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Tsur Somerville, who holds a real estate foundation professorship at the University of B.C., expects prices to stay flat for a while “because our prices are high relative to what people think they should be,” Somerville said. “Our price adjustment will come from prices being flat for awhile and letting income catch up to where prices are.”
“Most people don’t have to sell their house,” he said. “You bought it for $200,000. The price is now $150,000. Unless you have to, why would you sell it?”
For prices to go down significantly, contended Somerville, “You need people who have to sell, either because the economy has collapsed and they don’t have any income or developers have built a whole bunch of units that are unsold and the bank is screaming at them or foreclosing or something like that.”
None of those conditions appears imminent.
Somerville said it would take “some negative shock,” such as an economic meltdown or mortgage interest rates jumping from four per cent to nine or 10 per cent, to trigger lower prices.
While prospective sellers are waiting, the numbers indicate that prospective buyers are a bit shy as well. “The market right now is both slow and tentative. There are a lot of people out there being very tentative because they’re not really sure where things are going,” Somerville said. “I can’t say how many buyers are in the market — I want to differentiate between that and the prices they are willing to pay. Maybe there are people who are actually interested in buying, but they’re either waiting for prices to be at a certain point, or they’re making offers that aren’t being accepted. I can’t differentiate between those things.”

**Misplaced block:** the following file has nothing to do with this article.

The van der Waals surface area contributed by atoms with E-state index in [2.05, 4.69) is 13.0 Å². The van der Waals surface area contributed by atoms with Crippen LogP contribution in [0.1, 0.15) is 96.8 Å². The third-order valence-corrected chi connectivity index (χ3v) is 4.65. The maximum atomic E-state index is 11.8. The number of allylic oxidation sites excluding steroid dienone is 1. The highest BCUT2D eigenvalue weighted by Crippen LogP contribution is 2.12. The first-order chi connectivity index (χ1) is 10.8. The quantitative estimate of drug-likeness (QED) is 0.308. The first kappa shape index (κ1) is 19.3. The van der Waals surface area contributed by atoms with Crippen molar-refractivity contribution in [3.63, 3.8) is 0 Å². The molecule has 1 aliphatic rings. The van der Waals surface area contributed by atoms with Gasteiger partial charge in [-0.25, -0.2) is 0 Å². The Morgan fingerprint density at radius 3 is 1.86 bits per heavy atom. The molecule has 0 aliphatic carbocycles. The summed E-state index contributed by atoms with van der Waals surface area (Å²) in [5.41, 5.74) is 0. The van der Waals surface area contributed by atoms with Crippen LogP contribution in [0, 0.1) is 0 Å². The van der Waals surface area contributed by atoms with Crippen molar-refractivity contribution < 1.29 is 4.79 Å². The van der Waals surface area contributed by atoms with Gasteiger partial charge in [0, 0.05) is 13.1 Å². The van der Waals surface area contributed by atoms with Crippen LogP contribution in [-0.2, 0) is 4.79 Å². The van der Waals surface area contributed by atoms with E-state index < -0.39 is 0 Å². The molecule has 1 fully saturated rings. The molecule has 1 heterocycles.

“To get prices to really tank, you’ve got to have something happen. Either you’ve got to have overbuilding, or you’ve got to have some big change in the world of finance, such as large movement in interest rates or a financial disruption, or you’ve got to have a real negative economic shock,” Somerville said. “You’ve got to have some combination of those, or one of those to make prices drop dramatically.”
Overbuilding of single-family homes in Metro Vancouver is difficult because land is so limited, Somerville said.
Cameron Muir, B.C. Real Estate Association chief economist, thinks if buyers are waiting, they could be waiting a long time.
“Three years ago we saw the largest financial crisis since the Great Depression and an ensuing global recession. If that’s wasn’t enough to trigger a correction in an asset bubble, I don’t know what is,” Muir said.